Americans Concerned About Cybersecurity of Self-Driving Cars
33% of adults surveyed said autonomous vehicles are somewhat or much safer than the average human driver.
36% said they were somewhat or much less safe.
Many Americans are concerned about potential cyber risks to self-driving cars, though the public is more comfortable with the industry's overall safety than in the past, Morning Consult polling shows.
A survey conducted Jan. 11-16 found that 67 percent of Americans were somewhat or very concerned about cyber threats to driverless cars, with 18 percent saying they were not too concerned or not at all concerned about the potential cyber vulnerabilities of self-driving vehicles. Fifteen percent did not know or had no opinion. The poll of 2,201 U.S. adults has a margin of error of plus or minus 2 percentage points.
Self-driving cars don't necessarily include some of the components mandated in the National Highway Traffic Safety Administration's current safety standards for testing and development, such as steering wheels and brake pedals. Legislation in both chambers of Congress would support autonomous vehicle development by allowing auto manufacturers to produce limited numbers of approved vehicles that do not meet the NHTSA's standards.
Like other wirelessly connected devices, the internal programs used in driverless vehicles could be vulnerable to outside hacking and cyberattacks. Sen. Ed Markey (D-Mass.), a member of the Senate Commerce Committee, currently has a hold on S.1885 due to cybersecurity concerns.
“If we are to imagine a world where massive 18-wheelers carrying hazardous materials and minivans full of children can drive themselves, it shouldn’t be a stretch of the imagination to envision that these vehicles may be targets of cyberattacks and safety vulnerabilities,” Markey said in a Tuesday email.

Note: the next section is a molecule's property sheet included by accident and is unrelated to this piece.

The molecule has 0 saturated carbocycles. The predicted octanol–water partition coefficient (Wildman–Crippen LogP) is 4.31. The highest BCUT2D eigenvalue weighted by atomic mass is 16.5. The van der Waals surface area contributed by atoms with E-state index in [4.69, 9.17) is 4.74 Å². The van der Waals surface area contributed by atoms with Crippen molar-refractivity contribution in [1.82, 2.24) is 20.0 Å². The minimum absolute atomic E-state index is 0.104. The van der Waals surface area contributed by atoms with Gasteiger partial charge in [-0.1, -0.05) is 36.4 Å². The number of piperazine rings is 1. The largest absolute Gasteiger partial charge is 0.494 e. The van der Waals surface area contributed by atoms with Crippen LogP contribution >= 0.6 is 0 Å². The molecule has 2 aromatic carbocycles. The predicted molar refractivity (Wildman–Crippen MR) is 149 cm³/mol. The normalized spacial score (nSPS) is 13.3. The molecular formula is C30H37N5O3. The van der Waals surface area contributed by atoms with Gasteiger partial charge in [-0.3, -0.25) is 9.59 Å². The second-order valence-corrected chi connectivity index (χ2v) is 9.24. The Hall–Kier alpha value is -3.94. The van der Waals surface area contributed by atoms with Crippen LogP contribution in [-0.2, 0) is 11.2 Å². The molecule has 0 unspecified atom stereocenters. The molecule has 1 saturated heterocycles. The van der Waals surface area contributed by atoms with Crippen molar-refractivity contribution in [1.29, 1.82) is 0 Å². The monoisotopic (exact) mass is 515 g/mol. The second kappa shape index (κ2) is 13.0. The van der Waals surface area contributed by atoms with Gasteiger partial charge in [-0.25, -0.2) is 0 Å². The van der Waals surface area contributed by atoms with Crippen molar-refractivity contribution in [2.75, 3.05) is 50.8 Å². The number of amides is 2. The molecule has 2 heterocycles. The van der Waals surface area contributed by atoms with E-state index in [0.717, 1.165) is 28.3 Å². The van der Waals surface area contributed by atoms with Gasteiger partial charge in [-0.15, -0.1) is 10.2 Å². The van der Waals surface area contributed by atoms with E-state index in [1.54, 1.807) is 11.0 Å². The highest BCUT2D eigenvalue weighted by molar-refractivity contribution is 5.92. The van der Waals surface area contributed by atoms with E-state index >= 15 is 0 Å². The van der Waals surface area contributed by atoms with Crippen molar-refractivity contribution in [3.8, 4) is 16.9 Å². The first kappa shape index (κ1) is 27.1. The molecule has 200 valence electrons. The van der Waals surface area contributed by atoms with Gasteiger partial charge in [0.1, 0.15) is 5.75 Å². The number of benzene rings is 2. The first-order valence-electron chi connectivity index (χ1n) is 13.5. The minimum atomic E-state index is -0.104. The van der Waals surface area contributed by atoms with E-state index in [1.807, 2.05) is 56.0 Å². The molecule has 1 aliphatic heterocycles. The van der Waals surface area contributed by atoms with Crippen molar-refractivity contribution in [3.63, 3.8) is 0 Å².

But even though approximately two-thirds of Morning Consult poll respondents cited these potential cyber threats as a concern, the survey found that Americans were almost evenly split on the safety of driverless cars when the vehicles were compared with the average human driver.
Thirty-three percent of adults surveyed said autonomous vehicles are somewhat or much safer than the average human driver, while 36 percent said they were somewhat or much less safe. Eight percent said driverless cars were at about the same level of safety as the average human driver, while 24 percent did not know or had no opinion.
Engin Kirda, a professor of computer science at Northeastern University, said there are two distinctive ways to look at driverless vehicles — from perspectives of safety and cybersecurity. Growing familiarity with driverless cars is likely being balanced with recent high-profile cyber incidents, Kirda added, noting Russian-sponsored hacking efforts during the 2016 presidential election and the September disclosure of Equifax Inc.'s data breach.
"I think people have started realizing that, ‘Yeah, technology is great, but we don’t really know how these things are connected,’” Kirda said in a Wednesday phone interview.
Public perceptions of self-driving vehicles have fluctuated over the past two years. Morning Consult/Politico polling conducted Sept. 7-11, just after the House passed its autonomous vehicle legislation, found that 22 percent of registered voters said self-driving cars were safer than the average human driver, while 35 percent of respondents said that driverless cars were less safe than human operators. In a January 2017 Morning Consult poll, 33 percent of U.S. adults surveyed said autonomous vehicles were safer than human drivers, while 41 percent said they were less safe. In February 2016, 43 percent of registered voters surveyed said autonomous cars were not safe, while 32 percent said they were safe.
Justin Cappos, a systems and security professor at the New York University Tandon School of Engineering, said the inherent vulnerabilities in most connected devices — including autonomous vehicle technology — shouldn’t necessarily influence consumers’ opinions about the safety of driverless cars.
“I think people should probably be as concerned about their fancy new infotainment unit or some of those other types of features,” Cappos, who specializes in automotive cybersecurity, said in a Wednesday phone interview.